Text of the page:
Then, when I'm not trying to boot up the game and have free time to myself, I browse Twitter, Reddit, the Sea of Thieves Discords, and even these forums. I once again see the silly clips, the high speed shooting action of TDMers, the many posts that anguish over the insane difficulty of the game when other players seek for you to be a body to stare at on the Ferry of the Damned and your boat nothing but a pile of splinters with some rich gold to be found and made off of its remains. It makes me wonder if I'm even playing the game right, or if I have the right mindset going into it. This unending fear of failure combined with such a perfectly deceptive casual environment, it's like I shouldn't be having fun or enjoying the game, but somehow I still continue to boot up the game and sail.

    I know I've been all over the place with my post so far and none of it is coherent, but this really is just my mindset with this game, I love it to bits, I love to play it, but sometimes I feel like my self worth as a player is always challenged, and the way I attempt to tackle those challenges are in of itself not good for one's mental health. I may not be seeking help, but I do want to open up the waters for discussion.

    Does your playstyle make you happy all the time? What does your experience as a player say about you? Does your experience as a player mean anything to your usefulness and worth as a pirate? Could I be overthinking on simply having fun in a video game, and if so, what do you consider fun in this game and do you get it consistently enough to make you happy?

    And what if you got sunk and defeated by a player of any kind of skill level: What do you think they're thinking, and how do you feel about it?

    Video games are all about fun, but Sea of Thieves is so far, the only game that's made such an extremely strong impact to how I play a game and what kind of fun I can have in it.

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  • sounds like burn out to me

    try taking a break. you'll either miss it or you'll move on but either way you're moving

    emotional stagnation in the bog of eternal stench tends to just lead to more and more negative feelings and then it's more difficult to get back on track as that stink builds up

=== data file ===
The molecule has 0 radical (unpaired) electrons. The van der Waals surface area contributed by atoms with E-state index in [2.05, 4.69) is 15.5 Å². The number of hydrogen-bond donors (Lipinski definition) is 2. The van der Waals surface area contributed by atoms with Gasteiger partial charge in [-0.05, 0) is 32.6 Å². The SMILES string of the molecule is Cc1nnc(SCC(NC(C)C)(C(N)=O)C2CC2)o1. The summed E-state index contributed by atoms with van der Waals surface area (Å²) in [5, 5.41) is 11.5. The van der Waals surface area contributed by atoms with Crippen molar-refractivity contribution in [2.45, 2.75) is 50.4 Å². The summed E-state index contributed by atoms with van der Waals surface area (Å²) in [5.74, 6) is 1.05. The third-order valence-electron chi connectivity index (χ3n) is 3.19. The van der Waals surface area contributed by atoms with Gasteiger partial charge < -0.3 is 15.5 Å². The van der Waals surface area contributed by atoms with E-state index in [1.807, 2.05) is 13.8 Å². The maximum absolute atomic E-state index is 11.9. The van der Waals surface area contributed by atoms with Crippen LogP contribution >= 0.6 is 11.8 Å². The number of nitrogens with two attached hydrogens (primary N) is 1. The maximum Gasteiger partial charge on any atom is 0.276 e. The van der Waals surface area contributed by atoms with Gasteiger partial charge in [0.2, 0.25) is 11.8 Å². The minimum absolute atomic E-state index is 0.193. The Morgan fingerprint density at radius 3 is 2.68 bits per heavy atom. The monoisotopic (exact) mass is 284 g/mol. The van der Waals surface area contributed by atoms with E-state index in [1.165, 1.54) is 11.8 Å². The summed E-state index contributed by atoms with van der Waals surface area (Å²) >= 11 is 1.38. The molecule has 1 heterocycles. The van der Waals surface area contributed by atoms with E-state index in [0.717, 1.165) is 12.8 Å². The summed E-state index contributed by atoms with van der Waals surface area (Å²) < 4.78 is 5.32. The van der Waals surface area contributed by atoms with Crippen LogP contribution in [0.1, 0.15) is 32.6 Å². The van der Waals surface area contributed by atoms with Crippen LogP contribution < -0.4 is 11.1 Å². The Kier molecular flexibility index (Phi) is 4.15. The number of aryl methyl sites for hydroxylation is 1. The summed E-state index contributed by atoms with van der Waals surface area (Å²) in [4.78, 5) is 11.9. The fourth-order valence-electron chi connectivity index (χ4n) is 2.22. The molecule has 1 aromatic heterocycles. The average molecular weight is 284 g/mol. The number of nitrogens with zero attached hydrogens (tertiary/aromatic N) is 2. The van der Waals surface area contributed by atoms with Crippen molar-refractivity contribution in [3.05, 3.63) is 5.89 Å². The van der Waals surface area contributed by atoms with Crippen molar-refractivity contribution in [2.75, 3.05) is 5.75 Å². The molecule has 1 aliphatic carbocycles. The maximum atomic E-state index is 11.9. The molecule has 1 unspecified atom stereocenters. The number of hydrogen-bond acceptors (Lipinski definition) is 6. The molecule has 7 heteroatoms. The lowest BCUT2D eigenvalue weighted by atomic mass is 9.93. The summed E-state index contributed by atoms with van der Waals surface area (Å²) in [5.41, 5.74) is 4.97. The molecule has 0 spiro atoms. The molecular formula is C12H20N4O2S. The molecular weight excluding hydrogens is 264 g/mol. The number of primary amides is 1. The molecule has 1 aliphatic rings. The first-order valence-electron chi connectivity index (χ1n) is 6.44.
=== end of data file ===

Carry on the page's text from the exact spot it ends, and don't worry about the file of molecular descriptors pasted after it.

• @nex-stargaze

    It's a tough thing to quantify since people enjoy games for different reasons. Some people really enjoy a steep challenge while others (like me) prefer a more laid back time.

    When I first started playing the beta, I had trouble with it as well. I liked everything about Sea of Thieves, the pirate setting, the stylized graphics, the fantastical elements... everything.

    The only thing I didn't like was the fact it was an online, competitive, multiplayer game. My discomfort didn't come from defeat, however. It was just the confrontation itself. I'll try to explain briefly.

    People who PvP talk about the excitement of battles. I understand the idea, but for me, that excitement manifests as anxiety. Whenever I got into a confrontation with another player/players, I just ended up feeling uncomfortable and jittery. And so I simply avoided multiplayer games.

    Sea of Thieves was enough to get me to try again though. It took me a few sessions of my usual multiplayer anxiety before I finally had my epiphany.

    I remember I was rushing to Daggertooth with another sloop on my heels. They were too close to sell any of my loot and and I was feeling jittery and upset as always. But then I had the sudden thought, "what am I worried about losing?"

    I'd already turned in treasure earlier and I never had a session where I made no progress. Dying didn't take any of my cashed loot away and there was no bonus to completing voyages.